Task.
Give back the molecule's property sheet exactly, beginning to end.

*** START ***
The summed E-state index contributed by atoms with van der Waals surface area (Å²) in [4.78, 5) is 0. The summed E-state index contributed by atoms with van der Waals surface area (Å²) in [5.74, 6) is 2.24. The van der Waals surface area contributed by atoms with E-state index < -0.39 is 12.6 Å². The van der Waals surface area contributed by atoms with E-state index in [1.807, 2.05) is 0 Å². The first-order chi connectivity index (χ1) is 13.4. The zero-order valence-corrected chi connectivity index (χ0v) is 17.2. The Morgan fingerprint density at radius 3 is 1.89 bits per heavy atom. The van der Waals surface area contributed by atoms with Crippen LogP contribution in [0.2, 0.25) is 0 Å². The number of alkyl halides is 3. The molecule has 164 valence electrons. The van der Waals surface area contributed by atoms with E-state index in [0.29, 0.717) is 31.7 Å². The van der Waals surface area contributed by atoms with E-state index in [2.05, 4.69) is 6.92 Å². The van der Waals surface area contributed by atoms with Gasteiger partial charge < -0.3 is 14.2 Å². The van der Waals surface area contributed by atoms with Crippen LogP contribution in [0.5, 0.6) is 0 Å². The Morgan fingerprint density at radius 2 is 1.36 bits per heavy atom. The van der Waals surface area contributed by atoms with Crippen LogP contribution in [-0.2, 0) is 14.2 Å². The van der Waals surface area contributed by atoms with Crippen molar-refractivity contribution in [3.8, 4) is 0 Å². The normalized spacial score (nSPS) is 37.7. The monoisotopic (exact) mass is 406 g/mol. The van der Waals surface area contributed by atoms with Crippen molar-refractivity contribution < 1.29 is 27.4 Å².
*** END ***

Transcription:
The summed E-state index contributed by atoms with van der Waals surface area (Å²) in [4.78, 5) is 0. The summed E-state index contributed by atoms with van der Waals surface area (Å²) in [5.74, 6) is 2.24. The van der Waals surface area contributed by atoms with E-state index < -0.39 is 12.6 Å². The van der Waals surface area contributed by atoms with E-state index in [1.807, 2.05) is 0 Å². The first-order chi connectivity index (χ1) is 13.4. The zero-order valence-corrected chi connectivity index (χ0v) is 17.2. The Morgan fingerprint density at radius 3 is 1.89 bits per heavy atom. The van der Waals surface area contributed by atoms with Crippen LogP contribution in [0.2, 0.25) is 0 Å². The number of alkyl halides is 3. The molecule has 164 valence electrons. The van der Waals surface area contributed by atoms with E-state index in [0.29, 0.717) is 31.7 Å². The van der Waals surface area contributed by atoms with E-state index in [2.05, 4.69) is 6.92 Å². The van der Waals surface area contributed by atoms with Gasteiger partial charge < -0.3 is 14.2 Å². The van der Waals surface area contributed by atoms with Crippen LogP contribution in [0.5, 0.6) is 0 Å². The Morgan fingerprint density at radius 2 is 1.36 bits per heavy atom. The van der Waals surface area contributed by atoms with Crippen LogP contribution in [-0.2, 0) is 14.2 Å². The van der Waals surface area contributed by atoms with Crippen molar-refractivity contribution in [3.8, 4) is 0 Å². The normalized spacial score (nSPS) is 37.7. The monoisotopic (exact) mass is 406 g/mol. The van der Waals surface area contributed by atoms with Crippen molar-refractivity contribution < 1.29 is 27.4 Å².